A method for identifying and routing AV programs in the above routing system includes extracting program specific information (PSI) from transport stream packets, the transport stream packets containing a plurality of AV programs, parsing the PSI to identify each AV program of the plurality of AV programs, and routing each identified AV program of the plurality of AV programs through one or more process paths of a plurality of process paths. Also, in each process path of the plurality of process paths, encapsulating each packet of each identified AV program in data packets of a predetermined format to form encapsulated AV program packets, and routing the encapsulated AV program packets to a user pathway.

These and other objectives of the present invention will no doubt become obvious to those of ordinary skill in the art after reading the following detailed description of the preferred embodiment that is illustrated in the various figures and drawings.

BRIEF DESCRIPTION OF DRAWINGS

FIG. 1 is a schematic representation of a Transport Stream (TS) data packet.

FIG. 2 is a block diagram showing a TS header and its constituent parts.

FIG. 3 is a block schematic diagram depicting a television ‘set top box’ server system according to the prior art.

FIG. 4 is a block diagram illustrating the make up of a typical multi-program transport stream according to the prior art.

FIG. 5 is a block schematic diagram of a preferred embodiment of the present invention device.

FIG. 6 is a block diagram representing the Audio-Video (AV) packet distribution process of the present invention Program Identifier (PID) distributor.

FIG. 7 is a block diagram representing the AV packet encapsulation process of the present invention AV Stream Encapsulate Circuit (AVSEC).

DETAILED DESCRIPTION

Please refer to FIG. 5, which is a block schematic diagram of a preferred embodiment of the present invention device for recognizing, re-packetizing and distributing Audio-Visual (AV) programs from transport stream (TS) packets. The preferred embodiment example shown in FIG. 5 has a Digital Video Broadcast (DVB) tuner 53, although this may be replaced by a Moving Picture Expert Group (MPEG) encoder, or other multi-program transport stream source, in alternative embodiments. The DVB tuner 53 receives and de-modulates incoming DVB signals and outputs a multi-program transport stream 54. The multi-program transport stream 54 comprises two AV programs, Program A 541 and Program B 542, the data of which will be packetized in 188-byte data packets, these data packets occurring in a mixed order within the transport stream (as in FIG. 4) according to the multiplexing strategy employed by the multiplexer of the transmitting station (not shown).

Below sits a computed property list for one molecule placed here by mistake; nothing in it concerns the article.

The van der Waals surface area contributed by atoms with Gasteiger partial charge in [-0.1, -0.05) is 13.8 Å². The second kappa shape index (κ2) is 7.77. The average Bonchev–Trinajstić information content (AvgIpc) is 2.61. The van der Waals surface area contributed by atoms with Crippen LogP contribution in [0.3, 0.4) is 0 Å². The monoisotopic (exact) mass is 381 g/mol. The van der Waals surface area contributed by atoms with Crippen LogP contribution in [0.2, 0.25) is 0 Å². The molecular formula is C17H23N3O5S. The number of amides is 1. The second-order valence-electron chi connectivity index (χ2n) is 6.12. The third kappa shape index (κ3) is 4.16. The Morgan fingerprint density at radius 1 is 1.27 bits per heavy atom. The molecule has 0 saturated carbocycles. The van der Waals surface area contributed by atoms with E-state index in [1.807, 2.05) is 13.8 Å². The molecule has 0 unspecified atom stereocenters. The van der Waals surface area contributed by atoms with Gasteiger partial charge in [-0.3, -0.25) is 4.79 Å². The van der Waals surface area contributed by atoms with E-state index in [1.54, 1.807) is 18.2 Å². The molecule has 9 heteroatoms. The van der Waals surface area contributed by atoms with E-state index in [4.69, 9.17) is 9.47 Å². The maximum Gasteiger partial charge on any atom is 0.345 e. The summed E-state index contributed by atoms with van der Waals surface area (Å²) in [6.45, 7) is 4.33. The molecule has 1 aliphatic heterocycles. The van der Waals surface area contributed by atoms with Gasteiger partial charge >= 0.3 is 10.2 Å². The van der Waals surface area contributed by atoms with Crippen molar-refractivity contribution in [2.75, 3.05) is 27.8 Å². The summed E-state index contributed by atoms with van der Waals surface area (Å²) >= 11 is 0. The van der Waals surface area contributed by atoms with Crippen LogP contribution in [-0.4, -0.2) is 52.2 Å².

Also included in the transport stream is a Program Association Table (PAT) 540, which as described above, contains information on the location of other tables, most significantly the Program Map Table (PMT) for each of the AV programs.

The core of the present invention embodiment 50 is a Program Specific Information (PSI) recognition, de-multiplexing and distribution engine 52. The (PSI) recognition, de-multiplexing and distribution engine 52 comprises a Program Identifier (PID) distributor 5200, three parallel processing paths, Path1 (5201), Path2 (5202) and Path3 (5203), the processing paths 5201˜5203 in turn each including an AV Stream Encapsulate Circuit (AVSEC), 5204˜5206 respectively, a network routing switch 5207 having three external input/output ports, Port1 (5208), Port2 (5209) and Port3 (5210), and an integral Central Processor Unit (CPU) 5211. The processing capacity provided by the integral CPU 5211 may also be provided by a suitable micro-controller, custom processing device or host device/remote CPU in alternative embodiments.